kendra
02-05-2010, 06:41 AM
Range has EVERYTHING to do with breath support. If you are able to build up your diaphram muscles (which you can do without straining your voice in any way) you will see that your range naturally improves.

Try saying a series of breathy "Ha's" (ha, ha, ha, ha, ha, ha, etc.) while contracting the diaphram. (your diaphram is the muscle that extends just below your ribcage and just above your stomach) It should visably go in and out as you repeat the "Ha's". It may feel really silly, but the point is to strengthen those muscles so that when you try to hit higher and lower notes, you will be able to fully support the air that you need to push through the vocal chords to get those hard to reach pitches.

I also use a weird technique when trying to "warm up" the vocal range. I start at the top of my range (do this very softly with a "Fa" or "ee" sound) and extend the Fa sound all the way down to the bottom of your range. Don't try singing, but simply keep a continuous tone from the top of your current range to the lowest point in your current range and then go back up from lowest to highest. Like I said, don't try to "sing" this, but rather just lightly try to keep that light continuous tone with a sort of swooping up and down. This helps me to open and relax the throat a little bit. Be careful and don't try to force it.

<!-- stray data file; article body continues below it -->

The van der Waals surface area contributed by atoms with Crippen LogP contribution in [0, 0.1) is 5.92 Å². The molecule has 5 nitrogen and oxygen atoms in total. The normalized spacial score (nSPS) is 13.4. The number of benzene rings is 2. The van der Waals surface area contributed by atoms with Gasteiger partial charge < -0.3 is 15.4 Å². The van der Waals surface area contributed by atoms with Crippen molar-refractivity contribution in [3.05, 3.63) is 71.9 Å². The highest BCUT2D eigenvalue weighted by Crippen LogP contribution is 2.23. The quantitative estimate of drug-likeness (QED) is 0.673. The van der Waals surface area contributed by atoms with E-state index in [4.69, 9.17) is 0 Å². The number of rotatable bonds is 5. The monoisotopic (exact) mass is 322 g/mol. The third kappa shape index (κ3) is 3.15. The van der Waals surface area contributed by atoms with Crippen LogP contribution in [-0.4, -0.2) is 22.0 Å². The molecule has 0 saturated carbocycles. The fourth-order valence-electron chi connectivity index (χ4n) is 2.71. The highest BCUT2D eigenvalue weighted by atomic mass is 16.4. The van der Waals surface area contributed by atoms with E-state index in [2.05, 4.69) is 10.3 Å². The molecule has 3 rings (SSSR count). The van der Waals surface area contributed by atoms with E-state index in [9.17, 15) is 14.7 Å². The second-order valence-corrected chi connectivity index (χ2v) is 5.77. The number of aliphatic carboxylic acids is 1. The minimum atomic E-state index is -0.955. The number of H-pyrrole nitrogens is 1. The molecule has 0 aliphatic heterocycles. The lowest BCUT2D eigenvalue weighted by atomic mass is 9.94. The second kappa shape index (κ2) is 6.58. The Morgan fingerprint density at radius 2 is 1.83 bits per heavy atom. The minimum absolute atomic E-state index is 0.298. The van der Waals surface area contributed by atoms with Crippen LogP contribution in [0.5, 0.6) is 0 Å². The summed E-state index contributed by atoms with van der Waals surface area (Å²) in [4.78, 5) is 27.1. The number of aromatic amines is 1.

And yes, lessons are always a good way to go.

Plainsong
02-05-2010, 07:45 AM
Not EVERYTHING. I've lost some from my chest voice after a few nasty, lengthy and serious throat infections. It's just Not.There. But who doesn't agree with the importance of singing from yours legs up? It's all great advice, but it won't replace getting someone in there helping the OP. For now I think it's as kendra says. Don't worry so much about the throat past keeping it open and relaxed, and concentrate on the proper breath support. All the other stuff comes later.

ceviche
05-15-2010, 03:32 PM
Cut yourself some slack and transpose your uke chords to another key that's easier for you to sing in. I've done that for the past twenty-some-odd years with guitar (also done with a capo to spare having to learn a new progression). Having trouble covering the range demanded by a song is all the reason you need to transpose into another key. The other advantage to doing that is you might find yourself with the opportunity to learn new chords.

itsme
05-15-2010, 03:46 PM
Cut yourself some slack and transpose your uke chords to another key that's easier for you to sing in.
True.

While regular exercise can help expand the range of your vocal cords, the fact is that most of us have a "natural" range that can only be expanded so far. For example, I'm a natural alto that can go a little higher, but I'll never be a fluid soprano who can sing the top range comfortably.